What Open Universities Australia did to enact a complete business and technology transformation

Online education marketplace provider details the digital transformation overhaul it embarked on in order to improve student and provider engagement and find business growth


Data challenges

A significant challenge along the way, and one Nori admitted his team underestimated, was data migration technically, as well as from a business perspective.

“From 1990 to now, there were lots of regulatory and compliance changes around the data we take from students to help enrol in courses,” he said. “When we migrated with the new student experience and processes, some of that data wasn’t available to fit into the new processes and systems. At that time, that rule wasn’t there and data isn’t there.

“That’s an example of a challenge around rules changing over the years, because the data changes with it. We didn’t anticipate that.”

Data migration and management remains a constant, ongoing focus as a result, Nori said.

Success measures

Overall, OUA increased conversion rates by almost 50 per cent within first seven months of going live. After 15 quarters of decline in overall student numbers, it’s also seen its first quarterly leap.

A second important metric for Nori is how quickly the team is able to onboard a new university – from four months to two weeks.

“We’ve done at least 300 releases in the last three months, which is substantially different to the old landscape, where it used to take weeks and sometimes months to make such changes,” he said.

Read more: Why financial services companies should be in fear of the tech disruptors

The transformation was the launching pad, and lots of improvements are planned this year to improve student performance both individually, but also across the spectrum, Nori said.

“From a business perspective, one thing we want to do is bring in more universities to the platform and offer greater choice to students. We also want to bring more students to universities as well as help them realise their dreams of higher education,” he said. “We currently have 13 universities offering courses via OUA, and within those we’re looking to understand their entire offering and how to facilitate that online as well.”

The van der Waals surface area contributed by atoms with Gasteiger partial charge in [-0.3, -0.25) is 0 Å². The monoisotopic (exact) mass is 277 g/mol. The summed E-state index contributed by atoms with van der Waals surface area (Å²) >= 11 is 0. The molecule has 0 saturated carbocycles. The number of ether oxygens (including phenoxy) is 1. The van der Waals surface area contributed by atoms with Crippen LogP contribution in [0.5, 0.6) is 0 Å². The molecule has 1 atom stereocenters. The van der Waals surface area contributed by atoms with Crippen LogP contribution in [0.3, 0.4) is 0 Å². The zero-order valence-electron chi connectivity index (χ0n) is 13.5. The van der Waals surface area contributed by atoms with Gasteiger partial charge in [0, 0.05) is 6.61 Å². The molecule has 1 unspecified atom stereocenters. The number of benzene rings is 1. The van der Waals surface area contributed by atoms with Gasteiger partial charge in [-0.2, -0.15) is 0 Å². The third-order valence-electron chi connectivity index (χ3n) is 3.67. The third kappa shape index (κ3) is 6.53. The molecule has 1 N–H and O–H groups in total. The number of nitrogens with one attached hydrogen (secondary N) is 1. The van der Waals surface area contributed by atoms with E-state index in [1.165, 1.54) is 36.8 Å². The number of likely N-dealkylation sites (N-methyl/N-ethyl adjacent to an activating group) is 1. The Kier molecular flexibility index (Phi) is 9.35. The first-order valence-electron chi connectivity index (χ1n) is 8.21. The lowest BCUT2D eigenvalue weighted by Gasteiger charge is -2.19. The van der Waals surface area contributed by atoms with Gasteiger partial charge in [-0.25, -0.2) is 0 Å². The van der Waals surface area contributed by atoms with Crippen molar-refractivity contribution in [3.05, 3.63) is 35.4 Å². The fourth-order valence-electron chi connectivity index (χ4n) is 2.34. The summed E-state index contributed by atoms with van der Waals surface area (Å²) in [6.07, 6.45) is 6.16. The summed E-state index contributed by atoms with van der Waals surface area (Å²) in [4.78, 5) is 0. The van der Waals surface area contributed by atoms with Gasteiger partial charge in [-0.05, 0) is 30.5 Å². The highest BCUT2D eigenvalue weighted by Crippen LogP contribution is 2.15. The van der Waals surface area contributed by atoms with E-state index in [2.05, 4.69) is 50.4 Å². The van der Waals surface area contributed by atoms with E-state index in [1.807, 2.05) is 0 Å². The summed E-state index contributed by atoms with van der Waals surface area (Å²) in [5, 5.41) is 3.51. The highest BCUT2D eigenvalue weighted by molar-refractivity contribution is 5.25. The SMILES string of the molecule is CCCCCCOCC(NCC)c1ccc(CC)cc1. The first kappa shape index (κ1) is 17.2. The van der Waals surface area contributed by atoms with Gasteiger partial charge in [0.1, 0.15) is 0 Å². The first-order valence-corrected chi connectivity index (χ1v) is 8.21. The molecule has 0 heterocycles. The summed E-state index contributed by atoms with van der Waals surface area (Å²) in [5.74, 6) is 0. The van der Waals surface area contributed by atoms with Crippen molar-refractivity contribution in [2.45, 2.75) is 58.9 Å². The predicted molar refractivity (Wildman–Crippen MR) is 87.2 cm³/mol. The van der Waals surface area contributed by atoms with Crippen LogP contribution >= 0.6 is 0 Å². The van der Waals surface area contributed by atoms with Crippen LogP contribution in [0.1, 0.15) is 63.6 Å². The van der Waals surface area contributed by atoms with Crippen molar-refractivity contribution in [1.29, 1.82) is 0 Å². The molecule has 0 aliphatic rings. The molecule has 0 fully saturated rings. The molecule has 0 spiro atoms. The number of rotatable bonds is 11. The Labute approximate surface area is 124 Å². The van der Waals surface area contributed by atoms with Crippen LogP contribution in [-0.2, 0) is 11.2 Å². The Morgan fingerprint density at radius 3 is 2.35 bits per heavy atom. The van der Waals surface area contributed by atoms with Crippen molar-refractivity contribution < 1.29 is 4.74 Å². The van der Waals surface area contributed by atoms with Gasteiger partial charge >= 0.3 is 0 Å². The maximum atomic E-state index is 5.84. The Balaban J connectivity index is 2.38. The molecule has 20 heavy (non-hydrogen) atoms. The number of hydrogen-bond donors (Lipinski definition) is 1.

The good news is OUA has a strong, simplified ecosystem that can scale to suit business needs, Nori said. “It’s built to scale but it has to scale based on where the business opportunity is,” he said.  

Another priority is looking at improving enrolment rules and processes to make them even easier, while further changes are the result of going live.

“There were lots of technical and business improvements we learned along the way. For example, improving the integrations between systems – until it went live, we couldn’t see that,” Nori said.

Culture shift

It’s vital with any such substantial transformation to bring both technology and business teams together from the outset, Nori said.

“We were trying to understand what those core business processes are and how we constantly simplify them, critically look at them. This required transformation of the entire organisation,” he said.  

“I see this as a changing paradigm across organisations – technology and business transformation has to be one and the same thing. It’s about one team trying to solve a problem. As an organisation, as a team and for me personally, we all learned working together as part of this transformation project was key to accomplishing what we wanted.”

Nori suggested next-generation platforms such as Salesforce and IBM are forcing this cultural change.

“Being cloud-based, these force business and tech to work very closely and the gap is disappearing,” he claimed. “To lead this platform, you have to understand the business. And to operate the platform, the business person has to understand the technology. Both have to sit together and do it, otherwise it’s never going to happen.”  

Strong board direction and buy-in also ensured the OUA business was focused and aligned on platform strategy and found common purpose.

“Teams worked together and delivered to this, and partners played a significant role in expertise, challenging us and assisting us,” Nori added.  

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